Hiring and Training the Best ISAs in the Business

Wednesday, February 15, 2017

Recruiting, hiring, and training an effective team may be one of the largest challenges impacting small business owners, and for good reason. It’s no small task to hire and train a new employee, and recruiting doesn’t necessarily come naturally to business owners, despite the fact that the stakes are high to get it right. Factoring in the costs of having to advertise, recruit, interview, onboard and train new team members, the wrong employee can cost you and your business big.

Enter Megan McManus, General Manager of Appointments Inc. by CINC, and resident ISA hiring expert. Earlier this year at Inman Connect NY 2017, Megan shared her 7 tips for hiring and training the best ISAs in the business, also revealing how her own team of 30 ISAs set a record 18,604 appointments in one year! Read on to discover Megan’s 7 proven steps to hiring the best ISAs in the business.

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1. Clearly Outline ISA Role Requirements

Begin your recruiting efforts by being very specific about exactly what you’re looking for in an ISA and what will be expected of the individual you bring into the role. You should be able to clearly articulate key responsibilities, role requirements, and qualifications prior to beginning your candidate search.

Do your best to avoid pigeonholing your expectations of the role and the individual into solely that of someone making prospecting calls. Don’t be afraid to give that individual additional responsibilities such as making listing and buyers appointments, and following up to re-engage past clients. If you can create a culture and vision for the role that the candidate can get excited about, more qualified candidates are more likely to pursue the position.

2. Create a Compelling ISA Job Advertisement

Once you’ve clearly defined your vision for the role, be sure to create a dynamic and compelling advertisement to attract prospective candidates. Using the clearly defined role description developed in step one, paint a compelling picture of what a day in the life would look like for your future team member. Be a storyteller - describe what they can do for your company and really articulate the vision. In turn, you should also tell them what your company will do for them and their career. You’re seeking a candidate who will be invested in you and in turn you should describe how you’re investing in them.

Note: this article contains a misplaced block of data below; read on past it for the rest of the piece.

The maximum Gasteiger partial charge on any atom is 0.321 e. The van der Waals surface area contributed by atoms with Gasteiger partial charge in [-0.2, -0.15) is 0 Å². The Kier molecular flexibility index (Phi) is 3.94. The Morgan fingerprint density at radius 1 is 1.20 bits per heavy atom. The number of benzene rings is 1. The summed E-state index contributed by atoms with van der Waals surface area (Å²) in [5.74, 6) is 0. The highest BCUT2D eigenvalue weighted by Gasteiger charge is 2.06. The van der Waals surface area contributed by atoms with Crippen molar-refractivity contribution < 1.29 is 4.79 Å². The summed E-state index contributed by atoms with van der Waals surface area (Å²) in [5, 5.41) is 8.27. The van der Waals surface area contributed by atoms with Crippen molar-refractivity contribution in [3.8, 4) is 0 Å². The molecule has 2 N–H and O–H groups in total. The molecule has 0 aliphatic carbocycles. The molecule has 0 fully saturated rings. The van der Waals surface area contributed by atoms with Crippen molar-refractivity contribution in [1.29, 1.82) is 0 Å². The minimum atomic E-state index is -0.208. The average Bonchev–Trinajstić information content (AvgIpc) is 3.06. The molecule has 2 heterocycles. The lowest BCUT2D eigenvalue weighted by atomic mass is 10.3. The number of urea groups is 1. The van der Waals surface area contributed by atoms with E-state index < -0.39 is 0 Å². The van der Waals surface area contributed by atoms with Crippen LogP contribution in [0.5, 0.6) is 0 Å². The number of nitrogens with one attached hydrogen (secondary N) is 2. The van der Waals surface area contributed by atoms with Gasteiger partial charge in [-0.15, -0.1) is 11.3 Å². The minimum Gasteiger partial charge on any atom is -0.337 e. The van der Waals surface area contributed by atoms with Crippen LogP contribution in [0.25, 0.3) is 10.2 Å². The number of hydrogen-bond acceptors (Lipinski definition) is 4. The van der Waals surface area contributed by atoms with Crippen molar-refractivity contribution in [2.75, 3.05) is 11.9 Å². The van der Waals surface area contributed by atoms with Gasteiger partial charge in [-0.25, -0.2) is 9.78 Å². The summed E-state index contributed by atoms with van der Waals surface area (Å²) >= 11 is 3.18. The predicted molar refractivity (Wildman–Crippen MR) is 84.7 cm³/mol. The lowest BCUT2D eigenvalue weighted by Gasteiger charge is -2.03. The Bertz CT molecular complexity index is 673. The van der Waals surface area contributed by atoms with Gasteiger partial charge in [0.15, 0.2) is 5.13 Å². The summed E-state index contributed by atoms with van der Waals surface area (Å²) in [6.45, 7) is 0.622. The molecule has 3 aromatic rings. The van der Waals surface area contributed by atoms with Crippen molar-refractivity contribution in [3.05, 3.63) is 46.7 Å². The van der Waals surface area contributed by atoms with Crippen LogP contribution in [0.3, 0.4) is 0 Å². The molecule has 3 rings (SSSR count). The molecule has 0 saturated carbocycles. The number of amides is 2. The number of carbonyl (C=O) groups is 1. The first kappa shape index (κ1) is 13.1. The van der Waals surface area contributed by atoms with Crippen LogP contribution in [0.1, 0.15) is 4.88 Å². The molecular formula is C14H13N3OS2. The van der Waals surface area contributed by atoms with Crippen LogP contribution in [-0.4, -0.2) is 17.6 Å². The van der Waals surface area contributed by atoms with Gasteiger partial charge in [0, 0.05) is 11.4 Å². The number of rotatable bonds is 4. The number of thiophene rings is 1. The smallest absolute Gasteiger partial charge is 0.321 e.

Also, don’t be afraid to test them a little bit. Don’t make it too easy for them to apply. When you make candidates jump through a few hoops to get to you, it’s a strong indication that they are serious about wanting the role.

3. Interview in Groups First

Though it may be considered unconventional by some, group interview settings are incredibly insightful for the employer.<a href="http://www.freepik.com">Designed by Freepik</a> Here are a few key things to keep in mind when conducting group interviews:

  • Do not tell the candidate in advance that it will be a group interview. The goal is to gauge a natural reaction to how they handle interviewing amidst a group of potential team members and fellow interviewees.
  • Don’t assign seating. Instead observe as the candidates choose their own seats.
  • Pay close attention to body language like eye rolls, crossing of the arms etc., as body language can be a powerfully indicator of whether or not someone is going to be a team player or not.
  • Ask each existing member of your team for their individual stamp of approval. When the rest of your team is invested in the candidate from the get go, they’ll be continually invested in the individual as a team member.

4. Conduct a One on One Interview

The group interview process should be a very clear indicator as to which candidates will be moving forward in the interview process. Set those individuals up with a one on one interview, keeping in mind that because you have clearly outlined what is expected in the role and of the new hire, you should frame your questions accordingly. Don’t forget to Include questions about the candidate’s personality to determine whether or not they would be a good culture fit for the team.

5. Simulate a Hands-On ISA Experience

See if the interviewee can do the job for an hour. When hiring for ISA roles, put the candidate on the queue to make dials. There’s no better way to vet an individual’s existing skill set quickly, and what you’ll find is that giving the right answers in an interview session doesn’t always translate into an ability to actually do the job.

6. Extend the Offer to Your New Hire

Once the candidate has proven they’re the right person for the job, extend your offer, making sure you are enthusiastic about whoever you bring on board! The benefit of this hiring process is that both you and your team will be fully invested in this individual right out of the gate. 

7. TRAIN your ISA Properly

Training is the most critical piece of the puzzle. The biggest failure you can make throughout this process is to hire an ISA but fail to train him/her properly. Be clear and organized in training your ISA, starting by sharing who you are as a business. Outline the level of service you expect as well as your standards for addressing leads. Walk them through the stages of the buying & selling process.


MOST IMPORTANTLY understand that ISAs are people and that they have personal goals. Keep in mind what motivates them and makes them tick. ISAs are the real MVPs of your business, so you should avoid treating them as a means to an end. What you’ll find is that when you truly invest in your people they will do the same for you.

Want to hear Megan’s tips directly from Megan herself? You can watch Megan’s full presentation via webinar here.

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